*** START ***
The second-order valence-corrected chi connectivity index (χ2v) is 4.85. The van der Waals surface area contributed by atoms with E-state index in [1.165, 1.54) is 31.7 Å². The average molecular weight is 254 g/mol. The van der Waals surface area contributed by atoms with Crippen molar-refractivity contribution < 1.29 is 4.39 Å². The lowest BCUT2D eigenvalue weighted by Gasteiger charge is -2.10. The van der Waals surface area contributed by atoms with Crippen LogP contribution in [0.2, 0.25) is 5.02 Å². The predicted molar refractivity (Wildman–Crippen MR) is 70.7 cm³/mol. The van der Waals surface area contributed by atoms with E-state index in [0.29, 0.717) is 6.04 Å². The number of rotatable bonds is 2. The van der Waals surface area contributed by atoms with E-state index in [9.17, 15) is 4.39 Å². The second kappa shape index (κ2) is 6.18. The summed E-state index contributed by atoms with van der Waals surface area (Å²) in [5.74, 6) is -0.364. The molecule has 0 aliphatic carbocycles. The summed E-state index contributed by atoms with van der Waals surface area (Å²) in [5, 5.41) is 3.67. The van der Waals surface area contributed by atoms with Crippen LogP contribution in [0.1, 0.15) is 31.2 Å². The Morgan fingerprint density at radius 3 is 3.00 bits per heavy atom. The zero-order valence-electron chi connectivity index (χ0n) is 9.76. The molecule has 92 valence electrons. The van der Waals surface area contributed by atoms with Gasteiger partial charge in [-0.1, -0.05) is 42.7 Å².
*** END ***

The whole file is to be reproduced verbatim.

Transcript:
The second-order valence-corrected chi connectivity index (χ2v) is 4.85. The van der Waals surface area contributed by atoms with E-state index in [1.165, 1.54) is 31.7 Å². The average molecular weight is 254 g/mol. The van der Waals surface area contributed by atoms with Crippen molar-refractivity contribution < 1.29 is 4.39 Å². The lowest BCUT2D eigenvalue weighted by Gasteiger charge is -2.10. The van der Waals surface area contributed by atoms with Crippen LogP contribution in [0.2, 0.25) is 5.02 Å². The predicted molar refractivity (Wildman–Crippen MR) is 70.7 cm³/mol. The van der Waals surface area contributed by atoms with E-state index in [0.29, 0.717) is 6.04 Å². The number of rotatable bonds is 2. The van der Waals surface area contributed by atoms with E-state index in [9.17, 15) is 4.39 Å². The second kappa shape index (κ2) is 6.18. The summed E-state index contributed by atoms with van der Waals surface area (Å²) in [5.74, 6) is -0.364. The molecule has 0 aliphatic carbocycles. The summed E-state index contributed by atoms with van der Waals surface area (Å²) in [5, 5.41) is 3.67. The van der Waals surface area contributed by atoms with Crippen LogP contribution in [0.1, 0.15) is 31.2 Å². The Morgan fingerprint density at radius 3 is 3.00 bits per heavy atom. The zero-order valence-electron chi connectivity index (χ0n) is 9.76. The molecule has 92 valence electrons. The van der Waals surface area contributed by atoms with Gasteiger partial charge in [-0.1, -0.05) is 42.7 Å².